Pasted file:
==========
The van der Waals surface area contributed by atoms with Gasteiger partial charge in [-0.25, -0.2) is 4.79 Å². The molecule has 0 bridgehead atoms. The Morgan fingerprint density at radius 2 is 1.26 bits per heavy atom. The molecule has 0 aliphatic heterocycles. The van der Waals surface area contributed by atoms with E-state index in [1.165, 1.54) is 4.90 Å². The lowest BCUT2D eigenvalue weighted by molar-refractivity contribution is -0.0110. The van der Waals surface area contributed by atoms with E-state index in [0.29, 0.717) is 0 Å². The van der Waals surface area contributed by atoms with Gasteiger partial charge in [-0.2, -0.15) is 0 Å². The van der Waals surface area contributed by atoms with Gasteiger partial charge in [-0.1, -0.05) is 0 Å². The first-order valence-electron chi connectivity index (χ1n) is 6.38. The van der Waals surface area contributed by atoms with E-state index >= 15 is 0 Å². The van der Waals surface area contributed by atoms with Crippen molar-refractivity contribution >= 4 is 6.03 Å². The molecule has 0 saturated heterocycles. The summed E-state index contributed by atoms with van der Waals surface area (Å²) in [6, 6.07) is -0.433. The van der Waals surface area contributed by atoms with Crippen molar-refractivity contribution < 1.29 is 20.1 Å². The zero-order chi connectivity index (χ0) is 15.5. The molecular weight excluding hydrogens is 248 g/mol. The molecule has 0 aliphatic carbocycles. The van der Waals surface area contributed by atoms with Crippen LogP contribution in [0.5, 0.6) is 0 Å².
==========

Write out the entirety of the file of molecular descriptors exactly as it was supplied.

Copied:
The van der Waals surface area contributed by atoms with Gasteiger partial charge in [-0.25, -0.2) is 4.79 Å². The molecule has 0 bridgehead atoms. The Morgan fingerprint density at radius 2 is 1.26 bits per heavy atom. The molecule has 0 aliphatic heterocycles. The van der Waals surface area contributed by atoms with E-state index in [1.165, 1.54) is 4.90 Å². The lowest BCUT2D eigenvalue weighted by molar-refractivity contribution is -0.0110. The van der Waals surface area contributed by atoms with E-state index in [0.29, 0.717) is 0 Å². The van der Waals surface area contributed by atoms with Gasteiger partial charge in [-0.2, -0.15) is 0 Å². The van der Waals surface area contributed by atoms with Gasteiger partial charge in [-0.1, -0.05) is 0 Å². The first-order valence-electron chi connectivity index (χ1n) is 6.38. The van der Waals surface area contributed by atoms with E-state index >= 15 is 0 Å². The van der Waals surface area contributed by atoms with Crippen molar-refractivity contribution >= 4 is 6.03 Å². The molecule has 0 saturated heterocycles. The summed E-state index contributed by atoms with van der Waals surface area (Å²) in [6, 6.07) is -0.433. The van der Waals surface area contributed by atoms with Crippen molar-refractivity contribution < 1.29 is 20.1 Å². The zero-order chi connectivity index (χ0) is 15.5. The molecular weight excluding hydrogens is 248 g/mol. The molecule has 0 aliphatic carbocycles. The van der Waals surface area contributed by atoms with Crippen LogP contribution in [0.5, 0.6) is 0 Å².